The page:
Discussion is central to fostering student thinking, voice and participation, tied to course content and relevance and open and hidden forms of discipline and "hidden curriculum."
This assignment is for you to observe and analyze a discussion of thirty minutes in length. Ideally, you can videotape or digitally record yourself and analyze the recording. (If your only option is to observe a professor or teacher other than yourself (of course) you need to explain to the person you are observing what you are doing and obtain permission to do so in advance. In your write up please don't mention the teacher's or professor's name.)
In thinking about which discussion to observe the goal is for you to do the maximum amount of learning -- not to prove to the professor that you are a good discussion leader. If you are currently teaching I suggest focusing on the class where you have the most difficulty with discussion. You might want to focus on a low or average level class rather than an advanced or AP class, though the choice of class is up to you. You will be evaluated not on how well the discussion went, but how well you analyze it and identify strategies for improvement.
Be sure you are really observing a large group discussion, not a lecture, small group, read around, or some other activity. (Of course, some discussions may have lecture involved, but what you are looking for is a discussion where you -- the teacher -- wants to have student involvement.)
As you observe and write up your observations, transcribe as best you can exactly what the teacher says and carefully attend to what individual students are doing. Be precise and specific. You are looking for data that is as objective as possible. Directly and precisely quote teacher statements.
Do not be sloppy or biased with your observations and do not jump to conclusions. Don't talk about "most students" but instead, for example, "14 of 22 students." Don't say, "the teacher talked for a long time" but instead "the teacher talked for 8 mins, 30 seconds." Don't say "wait time was average" but "wait time was 10 seconds, 8 seconds, or 2 seconds." Don't say "the students were disengaged" but describe specific observable activities by specific numbers of students that give you the impression that those particular students were disengaged. And so on.
Collecting objective data from the discussion is the vital first part of the assignment. It will allow you to make a careful and thoughtful analysis, and for your reader to evaluate your analysis. In addition to the narrative of your analysis, include at least two pages of specific data you have collected. (Use at least two instruments from Good and Brophy or of your own creation )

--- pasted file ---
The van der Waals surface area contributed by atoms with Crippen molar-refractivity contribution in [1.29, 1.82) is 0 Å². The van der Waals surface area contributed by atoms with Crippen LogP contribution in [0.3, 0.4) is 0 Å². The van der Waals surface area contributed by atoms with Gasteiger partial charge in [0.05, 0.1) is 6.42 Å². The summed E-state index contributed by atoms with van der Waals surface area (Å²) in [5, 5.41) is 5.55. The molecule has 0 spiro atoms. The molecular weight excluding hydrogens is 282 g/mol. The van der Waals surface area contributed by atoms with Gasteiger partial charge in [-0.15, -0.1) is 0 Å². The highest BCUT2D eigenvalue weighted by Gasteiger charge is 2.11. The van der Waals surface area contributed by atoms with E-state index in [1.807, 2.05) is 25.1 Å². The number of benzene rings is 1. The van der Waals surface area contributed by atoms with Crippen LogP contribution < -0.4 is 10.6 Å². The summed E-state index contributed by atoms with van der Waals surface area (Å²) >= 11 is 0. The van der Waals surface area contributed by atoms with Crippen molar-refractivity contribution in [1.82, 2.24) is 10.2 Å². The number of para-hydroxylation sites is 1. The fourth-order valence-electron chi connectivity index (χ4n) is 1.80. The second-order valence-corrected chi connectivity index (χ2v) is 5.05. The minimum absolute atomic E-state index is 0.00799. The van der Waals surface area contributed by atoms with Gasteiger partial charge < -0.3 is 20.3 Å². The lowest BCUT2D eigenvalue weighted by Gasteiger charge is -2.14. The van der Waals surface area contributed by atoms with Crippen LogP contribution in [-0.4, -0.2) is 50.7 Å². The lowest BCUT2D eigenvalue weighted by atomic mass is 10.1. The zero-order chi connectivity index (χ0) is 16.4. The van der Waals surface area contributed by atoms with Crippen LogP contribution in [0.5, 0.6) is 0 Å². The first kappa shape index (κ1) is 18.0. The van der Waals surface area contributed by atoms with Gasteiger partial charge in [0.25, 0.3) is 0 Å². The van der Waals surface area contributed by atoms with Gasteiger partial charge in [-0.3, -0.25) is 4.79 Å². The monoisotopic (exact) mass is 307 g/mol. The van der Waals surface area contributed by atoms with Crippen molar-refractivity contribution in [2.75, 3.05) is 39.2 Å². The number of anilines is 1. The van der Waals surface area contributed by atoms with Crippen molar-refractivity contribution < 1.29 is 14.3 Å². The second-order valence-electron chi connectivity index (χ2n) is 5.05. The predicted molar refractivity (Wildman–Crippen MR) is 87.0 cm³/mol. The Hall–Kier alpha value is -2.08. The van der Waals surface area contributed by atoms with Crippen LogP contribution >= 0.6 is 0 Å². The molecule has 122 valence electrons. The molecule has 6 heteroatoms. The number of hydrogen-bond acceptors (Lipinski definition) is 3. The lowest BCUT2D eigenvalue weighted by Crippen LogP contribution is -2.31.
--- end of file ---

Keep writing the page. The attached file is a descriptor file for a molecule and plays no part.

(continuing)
The write up should include lots of specific data followed by analysis of that data. What does the data you gather about students and the teacher seem to indicate about the instruction that is happening in the classroom? What specific things could the teacher do to address the data you collect and issues you observe?
One the most important considerations is how many and what percent of the students participated, distinguishing volunteers (called on by the teacher), non-volunteers (invited participants), call outs (students who participate but are not called on). Examining these statistics, including participation by gender or race involves some arithmetic; you don't just need total numbers but ratios and percentages in order to make meaningful comparisons. You will want to write down exactly what the teacher is doing to effect the level of participation and analyze how the teacher could change his or her instruction to increase participation.
Your comments on this data will be important, but also write about the whole discussion, painting a full picture of the discussion and giving specific comments about how the teacher or professor could improve their discussion leading. Give some consideration issues related to training, discipline, power, class, race, gender and so on.
Closely examine the suggested data collection methods on the discussion analysis web page. On this page there are twelve general areas for analyzing discussion; a good way to organize your analysis is to write something about each of those general headings. (Of course you are not expected to gather data about all of the areas.)
Your analysis should be at least five pages in length (in addition to the data collected) and draw on what we have studied about leading discussion.
To give some understanding of how to do this assignment I offer two samples from undergraduate discussion analysis, by Karen Brady (Spring 2008 -- this electronic version of Karen's paper does not have an attached data sheet, but it does include specific data and analysis) and Adam Limban (Fall 2008). These are good papers, though they are not the kind of self-analysis nor do they address some of the social issues we have focused on in our class.
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